Posted by: olymponomics | June 9, 2012

The contracting state and Olympic risks

It has been reported that the firm at the centre of the diamond jubilee row over the use of unpaid stewards on work experience has a £850,000 contract with LOCOG to provide fire marshals at Olympic venues. Aside from the moral issues about the use of unpaid labour for private profit (which are worryingly reminiscent of some of the debates about poor relief in Victorian times), this highlights an inherent problem concerning the reliance of the modern state on the market to provide goods and services rather than direct use of public services (it also points to some of the potential consequences of opening up other sectors such as the police and the health service to private competition). The market is not constituted in such a way to provide an allocation of resources that is optimal to citizens as consumers. The withdrawal of private developers for the Olympic Village for London 2012 at the height of the global financial crisis is an example of the problem of moral hazard in the state contracting out to private firms – who are unwilling to bear risk (handing that back to the state), but still expect to collect the profits. CPUK apparently won its Olympic contract due to its competitiveness on price, whereas its rivals offered more highly trained fire-fighters. Contracting out to private contractors creates a tension between cost-cutting and service-orientation, with potential consequences for risk. This ‘survival of the unfittest‘ is precisely the problem that Flyvbjerg identifies in the selection of contractors for large scale infrastructure and construction projects: with the most optimistic bid having the highest change of winning. Contracting out is not a panacea for better service delivery and is a potential source of risk — privatising profits at the same time as socializing risk. It can also raise questions about the suitability of firms, and investigation of their record for good governance.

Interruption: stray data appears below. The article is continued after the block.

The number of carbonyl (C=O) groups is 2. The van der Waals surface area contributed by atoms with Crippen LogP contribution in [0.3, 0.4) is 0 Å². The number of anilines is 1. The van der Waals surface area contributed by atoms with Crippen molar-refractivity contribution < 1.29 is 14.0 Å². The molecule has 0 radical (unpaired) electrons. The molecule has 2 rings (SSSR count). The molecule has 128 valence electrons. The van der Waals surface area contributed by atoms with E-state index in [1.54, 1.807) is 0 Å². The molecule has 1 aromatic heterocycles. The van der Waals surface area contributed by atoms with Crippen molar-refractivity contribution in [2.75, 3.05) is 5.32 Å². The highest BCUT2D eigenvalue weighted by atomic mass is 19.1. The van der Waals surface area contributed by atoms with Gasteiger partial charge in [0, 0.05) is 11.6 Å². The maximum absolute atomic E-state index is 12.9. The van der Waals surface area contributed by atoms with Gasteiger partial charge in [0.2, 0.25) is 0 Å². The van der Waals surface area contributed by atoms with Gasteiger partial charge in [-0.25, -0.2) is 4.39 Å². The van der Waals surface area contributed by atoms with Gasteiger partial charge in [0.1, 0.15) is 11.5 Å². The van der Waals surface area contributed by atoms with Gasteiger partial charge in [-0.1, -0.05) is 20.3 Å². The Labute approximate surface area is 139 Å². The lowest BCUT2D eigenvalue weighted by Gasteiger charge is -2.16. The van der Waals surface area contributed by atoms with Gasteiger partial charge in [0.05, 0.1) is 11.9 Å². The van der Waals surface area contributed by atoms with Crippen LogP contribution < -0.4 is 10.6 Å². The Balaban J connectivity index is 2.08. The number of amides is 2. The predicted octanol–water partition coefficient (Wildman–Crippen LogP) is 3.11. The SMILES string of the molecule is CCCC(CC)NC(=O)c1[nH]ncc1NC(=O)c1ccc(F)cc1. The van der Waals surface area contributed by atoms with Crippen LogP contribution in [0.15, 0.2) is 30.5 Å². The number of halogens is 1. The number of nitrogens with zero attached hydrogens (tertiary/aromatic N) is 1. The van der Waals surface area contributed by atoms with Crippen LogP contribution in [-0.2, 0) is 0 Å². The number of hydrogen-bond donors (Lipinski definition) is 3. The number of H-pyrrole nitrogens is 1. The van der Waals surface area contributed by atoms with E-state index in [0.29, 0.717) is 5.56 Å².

1. […] of the police privatisation threatened by the head of GS4 no less. The problem of moral hazard is not just confined to contracts in the realm of security, however. Share this:TwitterFacebookLike this:LikeBe the first to like […]

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